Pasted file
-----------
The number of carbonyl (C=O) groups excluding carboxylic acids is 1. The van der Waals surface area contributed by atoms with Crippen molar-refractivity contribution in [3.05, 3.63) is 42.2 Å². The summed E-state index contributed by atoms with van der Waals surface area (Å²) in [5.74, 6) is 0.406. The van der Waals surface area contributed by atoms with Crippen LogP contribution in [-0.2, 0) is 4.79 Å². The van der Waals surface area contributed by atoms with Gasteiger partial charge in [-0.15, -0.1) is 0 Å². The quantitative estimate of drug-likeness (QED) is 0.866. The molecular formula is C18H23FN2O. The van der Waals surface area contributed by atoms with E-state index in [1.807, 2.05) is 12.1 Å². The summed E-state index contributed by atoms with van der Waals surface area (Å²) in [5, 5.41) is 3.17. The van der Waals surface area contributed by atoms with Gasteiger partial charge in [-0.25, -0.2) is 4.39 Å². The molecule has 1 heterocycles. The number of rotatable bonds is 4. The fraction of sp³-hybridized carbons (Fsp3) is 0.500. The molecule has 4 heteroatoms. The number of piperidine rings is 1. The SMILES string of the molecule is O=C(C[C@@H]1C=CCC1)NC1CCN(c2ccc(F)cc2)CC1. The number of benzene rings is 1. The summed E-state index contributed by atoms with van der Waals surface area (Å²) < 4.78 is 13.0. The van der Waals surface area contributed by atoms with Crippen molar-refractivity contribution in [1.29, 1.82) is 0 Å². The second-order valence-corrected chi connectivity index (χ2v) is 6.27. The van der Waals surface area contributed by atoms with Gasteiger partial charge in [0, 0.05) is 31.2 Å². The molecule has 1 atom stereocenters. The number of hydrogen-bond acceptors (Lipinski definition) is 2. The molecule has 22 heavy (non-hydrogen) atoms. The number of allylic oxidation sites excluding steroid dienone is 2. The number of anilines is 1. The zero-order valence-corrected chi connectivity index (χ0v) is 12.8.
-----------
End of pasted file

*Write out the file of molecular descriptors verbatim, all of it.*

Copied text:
The number of carbonyl (C=O) groups excluding carboxylic acids is 1. The van der Waals surface area contributed by atoms with Crippen molar-refractivity contribution in [3.05, 3.63) is 42.2 Å². The summed E-state index contributed by atoms with van der Waals surface area (Å²) in [5.74, 6) is 0.406. The van der Waals surface area contributed by atoms with Crippen LogP contribution in [-0.2, 0) is 4.79 Å². The van der Waals surface area contributed by atoms with Gasteiger partial charge in [-0.15, -0.1) is 0 Å². The quantitative estimate of drug-likeness (QED) is 0.866. The molecular formula is C18H23FN2O. The van der Waals surface area contributed by atoms with E-state index in [1.807, 2.05) is 12.1 Å². The summed E-state index contributed by atoms with van der Waals surface area (Å²) in [5, 5.41) is 3.17. The van der Waals surface area contributed by atoms with Gasteiger partial charge in [-0.25, -0.2) is 4.39 Å². The molecule has 1 heterocycles. The number of rotatable bonds is 4. The fraction of sp³-hybridized carbons (Fsp3) is 0.500. The molecule has 4 heteroatoms. The number of piperidine rings is 1. The SMILES string of the molecule is O=C(C[C@@H]1C=CCC1)NC1CCN(c2ccc(F)cc2)CC1. The number of benzene rings is 1. The summed E-state index contributed by atoms with van der Waals surface area (Å²) < 4.78 is 13.0. The van der Waals surface area contributed by atoms with Crippen molar-refractivity contribution in [1.29, 1.82) is 0 Å². The second-order valence-corrected chi connectivity index (χ2v) is 6.27. The van der Waals surface area contributed by atoms with Gasteiger partial charge in [0, 0.05) is 31.2 Å². The molecule has 1 atom stereocenters. The number of hydrogen-bond acceptors (Lipinski definition) is 2. The molecule has 22 heavy (non-hydrogen) atoms. The number of allylic oxidation sites excluding steroid dienone is 2. The number of anilines is 1. The zero-order valence-corrected chi connectivity index (χ0v) is 12.8.